Choosing the right freelancer for your project

OK, so you’ve sold your job – and yourself – to the freelancers out there. Now it’s up to them to sell themselves and their services to you.

It should be a straightforward process to go through their proposals and draw up a shortlist.

Never forget that this next stage of the selection process is a two-way conversation, and the chance for you and your shortlisted candidates to go into a lot more detail about what you require from each other… and what each of you can give in return.

What to ask your shortlisted candidates

  • Do they have examples of work similar to what you’re looking for?
  • Are they full-time freelancers, or just picking up evening and weekend work?
  • What other projects are they working on at the moment?
  • How much time can they devote to your job each day?
  • Can they start right away?
  • How long do they think it would take?
  • What else can they add to your job?
  • Are there any “extras” they’re not quoting for?
  • Why do they want to work on this job in particular?
  • What other areas do they specialise in?

What to share with your shortlisted candidates

  • Exactly what you’re expecting them to do for you – in more detail than your original job posting
  • Why the job needs doing in the first place – a bit of background information could lead to some useful suggestions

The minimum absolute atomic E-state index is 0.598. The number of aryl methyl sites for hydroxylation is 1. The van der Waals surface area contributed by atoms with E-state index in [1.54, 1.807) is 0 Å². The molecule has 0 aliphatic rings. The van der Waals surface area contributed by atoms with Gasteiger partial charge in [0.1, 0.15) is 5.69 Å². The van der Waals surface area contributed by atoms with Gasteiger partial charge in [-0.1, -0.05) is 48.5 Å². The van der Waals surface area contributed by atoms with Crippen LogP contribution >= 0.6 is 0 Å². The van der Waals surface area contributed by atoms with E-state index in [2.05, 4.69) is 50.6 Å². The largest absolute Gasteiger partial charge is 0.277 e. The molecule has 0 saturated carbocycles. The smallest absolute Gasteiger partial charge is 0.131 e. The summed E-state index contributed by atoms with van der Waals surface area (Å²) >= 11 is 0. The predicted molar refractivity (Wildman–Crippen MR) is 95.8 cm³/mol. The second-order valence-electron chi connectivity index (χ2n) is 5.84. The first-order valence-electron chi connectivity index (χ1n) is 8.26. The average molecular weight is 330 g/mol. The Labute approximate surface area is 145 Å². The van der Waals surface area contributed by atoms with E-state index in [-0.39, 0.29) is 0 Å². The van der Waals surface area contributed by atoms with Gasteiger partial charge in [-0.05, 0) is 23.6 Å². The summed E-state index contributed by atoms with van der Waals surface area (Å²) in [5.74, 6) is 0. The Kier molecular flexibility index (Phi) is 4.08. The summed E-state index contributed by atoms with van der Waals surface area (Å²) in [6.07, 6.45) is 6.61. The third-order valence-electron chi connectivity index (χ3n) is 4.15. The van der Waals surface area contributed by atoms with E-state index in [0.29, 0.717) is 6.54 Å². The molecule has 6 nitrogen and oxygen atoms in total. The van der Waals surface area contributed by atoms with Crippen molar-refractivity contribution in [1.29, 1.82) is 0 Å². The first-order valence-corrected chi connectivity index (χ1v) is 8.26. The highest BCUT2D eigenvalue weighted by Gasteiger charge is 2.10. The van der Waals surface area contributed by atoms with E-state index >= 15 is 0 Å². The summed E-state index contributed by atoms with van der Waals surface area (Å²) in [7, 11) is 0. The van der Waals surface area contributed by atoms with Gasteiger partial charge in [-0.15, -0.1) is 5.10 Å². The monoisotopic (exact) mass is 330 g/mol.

• How many revisions / first-round concepts you’re expecting them to provide
  • Who’s responsible for image licencing payments
  • The deadline (don’t forget the “wiggle room”)
  • Payment milestones if they’re charging by the hour

What to check when looking for a freelancer on PeoplePerHour

Every PPH freelancer has their own profile page, so prospective clients can easily learn more about them at a glance. On that profile page, you’ll find:


Their CERT rating

This algorithm ranks freelancers from 1 up to 5, and then “Top” in terms of their Contribution to the PPH community… their Engagement with clients, which includes speed of response, timeliness of delivery and other aspects of being totally professional… Repeat orders and – last but not least – Trust.


Feedback from previous clients

Always worth looking through, no matter how many pages it goes on for. If there’s a single mention of something not going quite right, it could mean the freelancer was having a bad day… but if it’s frequently brought up by clients, as in “not as fast in communicating as I’d have liked”, then consider it a red flag. On the other hand, many clients say they’d use a particular freelancer again, which, from a freelancer’s point of view, is always nice to hear. It’s also reassuring to look through the jobs they’ve done to find that the client really has used them again.

Their total earnings

If you’ve got a calculator handy, you could work out how much they’d have earned on a weekly basis if you really felt like it, but they might have been working for some other client they found elsewhere for months at a time. After all, we’re not the only job board on the internet (even if we *are* the best;) ). If, however, that freelancer has been with us for a very long time but hasn’t done much in the way of work, you might want to wonder why, especially if there are no endorsements from clients outside PPH.


Their portfolio

That should give you an idea of what they’ve done for other clients and what they could do for you. If there isn’t one… well, there should be one. That’s a serious red flag.

Featured Photo by Tim Mossholder on Unsplash